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  • Writer's pictureRev. Izzy Harbin

Mark 11:15-18 - Inclusion

15 Then they came to Jerusalem. And he entered the temple and began to drive out those who were selling and those who were buying in the temple, and he overturned the tables of the money changers and the seats of those who sold doves; 16 and he would not allow anyone to carry anything through the temple. 17 He was teaching and saying, “Is it not written,

‘My house shall be called a house of prayer for all the nations’? But you have made it a den of robbers.”

18 And when the chief priests and the scribes heard it, they kept looking for a way to kill him; for they were afraid of him, because the whole crowd was spellbound by his teaching.

It is difficult for us to imagine what the Temple in Jerusalem must have looked like, even with the various models that experts have designed based off the remaining stone structures and the written descriptions found in the biblical text and the history of Josephus (a Jewish Historian working for the Roman Empire). In the context of this passage, we are looking at the Second Temple which included the original Temple Mount as well as the additions made to the Temple by Herod the Great around 19 B.C.E. Extensions to the Temple Mount included expanding the former complex on the northern, western, and southern sides of the mount.

One of the structures within the mount, added by Herod, was a colonnade called the Royal Stoa, designed for the purpose of selling sacred goods. This would include the selling of all manner of birds and beasts used in the various temple sacrifices. This designated area was intentionally set apart from other court areas of the Temple, most notably, a larger area known as the Court of the Gentiles. During high holidays, however, religious leaders, seeing an opportunity to make more money, would expand the area allotted for buying and selling, allowing it to spill over into the Court of Gentiles.

The term “Gentile” in this context meant anyone who was not Jewish. As we can see in this passage, Jesus clearly states that this area of the Temple that the moneychangers have invaded is “a house of prayer for all the nations.” Jesus understands the significance of the Court of Gentiles and refuses to allow commerce to usurp the prayer space. For Jesus, this scene is an inclusion issue.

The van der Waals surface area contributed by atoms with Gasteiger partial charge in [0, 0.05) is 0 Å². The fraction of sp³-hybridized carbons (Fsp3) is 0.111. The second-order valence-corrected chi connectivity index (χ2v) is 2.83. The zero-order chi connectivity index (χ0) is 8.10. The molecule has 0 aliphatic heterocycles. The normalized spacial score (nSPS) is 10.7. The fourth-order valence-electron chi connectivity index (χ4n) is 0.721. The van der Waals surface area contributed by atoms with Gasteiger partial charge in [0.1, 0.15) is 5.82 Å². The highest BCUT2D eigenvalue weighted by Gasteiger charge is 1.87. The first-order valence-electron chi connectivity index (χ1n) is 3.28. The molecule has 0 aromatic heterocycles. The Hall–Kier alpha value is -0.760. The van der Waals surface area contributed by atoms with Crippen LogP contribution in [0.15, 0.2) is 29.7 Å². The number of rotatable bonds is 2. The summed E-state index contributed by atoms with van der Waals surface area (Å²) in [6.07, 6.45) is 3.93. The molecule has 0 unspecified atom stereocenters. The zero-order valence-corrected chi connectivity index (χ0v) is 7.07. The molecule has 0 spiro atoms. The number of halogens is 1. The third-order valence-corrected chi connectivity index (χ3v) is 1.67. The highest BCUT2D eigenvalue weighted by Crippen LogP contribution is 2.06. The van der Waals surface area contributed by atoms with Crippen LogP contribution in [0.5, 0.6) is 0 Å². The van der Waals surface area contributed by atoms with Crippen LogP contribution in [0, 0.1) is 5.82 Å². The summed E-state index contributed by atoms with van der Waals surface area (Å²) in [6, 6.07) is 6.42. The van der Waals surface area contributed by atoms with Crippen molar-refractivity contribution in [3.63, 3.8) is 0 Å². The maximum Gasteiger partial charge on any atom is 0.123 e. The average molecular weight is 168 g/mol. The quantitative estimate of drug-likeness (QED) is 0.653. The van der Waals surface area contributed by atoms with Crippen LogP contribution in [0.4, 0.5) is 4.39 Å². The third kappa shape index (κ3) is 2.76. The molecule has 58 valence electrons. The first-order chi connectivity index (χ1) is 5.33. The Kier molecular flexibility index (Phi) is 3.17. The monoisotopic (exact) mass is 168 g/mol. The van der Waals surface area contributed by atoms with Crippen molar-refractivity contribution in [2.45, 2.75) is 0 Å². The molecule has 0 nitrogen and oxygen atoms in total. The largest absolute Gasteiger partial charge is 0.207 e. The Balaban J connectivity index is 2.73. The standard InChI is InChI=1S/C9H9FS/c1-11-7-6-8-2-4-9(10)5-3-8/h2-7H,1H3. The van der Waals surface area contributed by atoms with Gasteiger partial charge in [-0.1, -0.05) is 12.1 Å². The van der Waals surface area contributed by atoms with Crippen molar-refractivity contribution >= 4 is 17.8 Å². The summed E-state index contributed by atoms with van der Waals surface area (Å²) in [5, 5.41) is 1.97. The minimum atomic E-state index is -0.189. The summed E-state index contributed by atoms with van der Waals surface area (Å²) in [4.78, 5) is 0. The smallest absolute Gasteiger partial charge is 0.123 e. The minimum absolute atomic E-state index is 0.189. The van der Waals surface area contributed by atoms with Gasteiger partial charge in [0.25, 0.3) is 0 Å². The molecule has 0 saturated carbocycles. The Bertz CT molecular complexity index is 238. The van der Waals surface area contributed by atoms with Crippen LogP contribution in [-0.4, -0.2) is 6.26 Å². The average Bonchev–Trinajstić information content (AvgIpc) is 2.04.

The religious leaders of Jesus’ day struggled with many of the same issues we struggle with in our own country. We perceive that the “other” is taking over space that we feel does not belong to them. This encroachment into our world can feel uncomfortable and dislodging. What Jesus does, however, is make clear that the displacement of the Gentiles (through the expanding of the area of selling and buying goods) is counter to God’s plan for how we live in community along-side one another. This space, made available to all people, cannot be summarily replaced by the desire for revenue; or, in our case, a desire to remain homogenous.

Jesus’ bold assertion and his flipping over of tables causes a complete disruption of the selling of animals for the Passover sacrifices, and Jesus doesn’t care one iota about the consequences. Jesus doesn’t care that his actions might cause an uproar in the city, that he might incite the high council to act against him, or that the Roman Empire might send soldiers in to squelch the disorder. Jesus was acting on his conscience. There was no question in Jesus’ mind about right or wrong because everyone is allowed in the Temple for prayer. Jesus’ call for inclusion in the Temple, especially the area known as the Court of the Gentiles, is one of the reasons he is ultimately labeled an insurrectionist which led to his death.

Jesus demonstrates in this powerful story how welcoming we are to be to all people. We are to offer space for all to come in, unencumbered by our legalistic, moralistic piety. We are never to erect walls where there should be none. Nor are we to keep out those whom God has invited in. God’s kingdom is open to all, and it is not in our purview to change that which God ordains.

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